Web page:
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Inclusion. The blog for the Center for Disability Studies.

Love beyond Valentine’s Day

By David Lynch

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Recently a couple of friends suggested I should write about love since February is the month about love and matters of the heart. My first reaction was that I am no expert on love. I suggested that I would leave the discussion to Cupid and the cute trolls in the Disney movie Frozen, who are “the love experts.” Furthermore, since February is Heart Health Awareness month, the American Heart Association covers this subject with great tips.

The more I thought about the subject, I determined it is important to talk about love. Love is much more than the romantic day that falls each year on Feb. 14. Love is more than just taking care of ourselves. Love is helping others and showing compassion to those who are experiencing great difficulties and struggles. Love is reaching out and helping Individuals who look and act different and may be from another culture.

In Luke chapter 10 of the Bible, we are taught that one of the greatest commandments is to love thy neighbor as thyself. We should make an effort every day to help and be a neighbor to people we come in contact with who have struggles to overcome.

There are many different examples of people loving and helping others.

For the last several years, former NFL player and Heisman trophy winner Tim Tebow has sponsored Night to Shine , a Valentine’s event for persons with special needs. Participants come together for a prom event and receive royal treatment from the volunteers in order to experience a night to remember. In honor of Black history month, Anquan Bolden of the San Francisco 49ers received the Walter Payton Man of the Year award, which recognizes an individual for impacting his community. Bolden has provided opportunities in education and life experiences for underprivileged children. In honor of Presidents Day, former President Jimmy Carter, through The Carter Center, reaches out to African countries to help provide better quality of life through the eradication of preventable diseases.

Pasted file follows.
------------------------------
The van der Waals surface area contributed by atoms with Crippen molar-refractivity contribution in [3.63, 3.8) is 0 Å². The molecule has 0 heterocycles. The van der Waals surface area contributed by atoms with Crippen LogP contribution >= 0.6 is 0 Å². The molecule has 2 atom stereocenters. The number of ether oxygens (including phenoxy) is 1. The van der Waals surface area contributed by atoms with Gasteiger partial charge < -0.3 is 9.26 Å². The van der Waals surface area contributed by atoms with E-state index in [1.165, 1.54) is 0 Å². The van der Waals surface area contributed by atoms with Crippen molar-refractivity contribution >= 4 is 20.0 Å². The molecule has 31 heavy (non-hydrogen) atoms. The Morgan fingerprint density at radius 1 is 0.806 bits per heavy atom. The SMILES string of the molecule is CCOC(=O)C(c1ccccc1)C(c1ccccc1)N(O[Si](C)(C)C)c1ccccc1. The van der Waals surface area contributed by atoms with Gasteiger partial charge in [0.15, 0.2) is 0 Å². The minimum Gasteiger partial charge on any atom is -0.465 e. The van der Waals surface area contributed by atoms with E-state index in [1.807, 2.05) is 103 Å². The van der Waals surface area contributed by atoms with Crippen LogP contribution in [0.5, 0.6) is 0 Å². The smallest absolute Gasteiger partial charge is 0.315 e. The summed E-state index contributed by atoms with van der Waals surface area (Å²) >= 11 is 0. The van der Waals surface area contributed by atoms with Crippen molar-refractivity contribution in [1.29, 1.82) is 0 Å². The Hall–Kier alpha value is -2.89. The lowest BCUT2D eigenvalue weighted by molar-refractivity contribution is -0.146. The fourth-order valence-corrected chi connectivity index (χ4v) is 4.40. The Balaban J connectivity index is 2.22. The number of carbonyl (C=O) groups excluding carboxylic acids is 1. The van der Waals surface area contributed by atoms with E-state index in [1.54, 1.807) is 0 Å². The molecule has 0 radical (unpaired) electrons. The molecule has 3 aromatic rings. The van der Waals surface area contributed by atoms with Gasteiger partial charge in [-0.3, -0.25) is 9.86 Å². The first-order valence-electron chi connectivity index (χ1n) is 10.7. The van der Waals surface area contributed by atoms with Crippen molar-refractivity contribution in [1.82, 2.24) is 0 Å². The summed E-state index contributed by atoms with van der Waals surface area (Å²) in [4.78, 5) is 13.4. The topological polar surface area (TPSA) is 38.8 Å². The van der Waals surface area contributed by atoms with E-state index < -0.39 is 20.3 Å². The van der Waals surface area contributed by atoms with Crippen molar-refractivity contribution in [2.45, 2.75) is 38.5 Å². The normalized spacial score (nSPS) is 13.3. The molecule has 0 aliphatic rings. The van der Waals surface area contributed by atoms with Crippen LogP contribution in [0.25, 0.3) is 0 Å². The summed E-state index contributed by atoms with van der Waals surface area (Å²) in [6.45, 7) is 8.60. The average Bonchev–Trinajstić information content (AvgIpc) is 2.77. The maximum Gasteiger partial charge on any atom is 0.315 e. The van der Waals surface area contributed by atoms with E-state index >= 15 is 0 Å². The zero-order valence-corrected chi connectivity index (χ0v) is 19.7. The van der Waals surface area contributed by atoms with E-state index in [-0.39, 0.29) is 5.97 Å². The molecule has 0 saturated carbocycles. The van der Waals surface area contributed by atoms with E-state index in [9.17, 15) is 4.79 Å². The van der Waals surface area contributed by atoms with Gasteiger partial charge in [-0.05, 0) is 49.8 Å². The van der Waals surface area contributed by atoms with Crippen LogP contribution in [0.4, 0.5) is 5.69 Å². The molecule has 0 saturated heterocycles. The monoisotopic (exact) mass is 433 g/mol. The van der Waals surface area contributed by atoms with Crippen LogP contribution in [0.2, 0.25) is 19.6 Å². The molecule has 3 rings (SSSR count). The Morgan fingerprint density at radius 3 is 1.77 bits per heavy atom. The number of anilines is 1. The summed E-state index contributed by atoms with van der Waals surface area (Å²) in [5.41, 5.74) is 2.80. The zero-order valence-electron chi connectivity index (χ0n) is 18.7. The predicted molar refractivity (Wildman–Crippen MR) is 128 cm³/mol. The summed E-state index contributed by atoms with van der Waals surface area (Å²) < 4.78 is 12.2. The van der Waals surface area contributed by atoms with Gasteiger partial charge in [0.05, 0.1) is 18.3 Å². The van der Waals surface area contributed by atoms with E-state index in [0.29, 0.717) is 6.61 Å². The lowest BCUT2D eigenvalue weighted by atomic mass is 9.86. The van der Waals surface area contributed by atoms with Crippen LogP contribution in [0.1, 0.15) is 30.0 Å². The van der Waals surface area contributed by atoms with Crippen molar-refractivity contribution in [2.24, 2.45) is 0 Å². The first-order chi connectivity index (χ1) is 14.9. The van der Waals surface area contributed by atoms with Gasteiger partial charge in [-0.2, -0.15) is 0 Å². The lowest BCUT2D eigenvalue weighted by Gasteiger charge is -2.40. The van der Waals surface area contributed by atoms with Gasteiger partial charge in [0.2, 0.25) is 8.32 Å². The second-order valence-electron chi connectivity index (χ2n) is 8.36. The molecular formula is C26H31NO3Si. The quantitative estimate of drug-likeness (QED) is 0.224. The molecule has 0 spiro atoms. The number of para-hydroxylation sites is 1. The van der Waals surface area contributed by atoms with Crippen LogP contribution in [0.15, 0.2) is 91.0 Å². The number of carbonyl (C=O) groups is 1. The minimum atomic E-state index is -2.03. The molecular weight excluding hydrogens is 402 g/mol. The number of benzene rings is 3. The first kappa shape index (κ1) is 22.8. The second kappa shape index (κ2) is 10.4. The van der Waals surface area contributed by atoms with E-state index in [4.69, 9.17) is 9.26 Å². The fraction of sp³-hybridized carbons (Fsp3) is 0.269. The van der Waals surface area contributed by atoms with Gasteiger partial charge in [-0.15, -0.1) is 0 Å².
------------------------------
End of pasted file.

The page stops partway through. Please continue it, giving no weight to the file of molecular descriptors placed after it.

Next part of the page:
We are not as famous as the people listed above. However, we can show acts of kindness and love to others in many different ways. We can reach out and help persons with disabilities and their families by providing a respite break for a few hours. We can spend time with senior citizens, to give them encouragement and hope. We can go to a soup kitchen to help people who are experiencing homelessness. We can lift up children by tutoring them at a local school.

The ideas that I’ve shared are just a start on what we can do to love others. At the bottom of this blog post is a place where you can comment. I would love to hear your comments on ways people are reaching out and loving others.

I encourage each of you to reach out and show love to others in the days and years ahead.

 

About the Author

David Lynch was a member of the executive committee of CDS’s Community Advisory Council. He passed away in March, 2016.

As a self-advocate, David brought a personal perspective to navigating the disability community and was passionate about seeking improvements for persons with disabilities.

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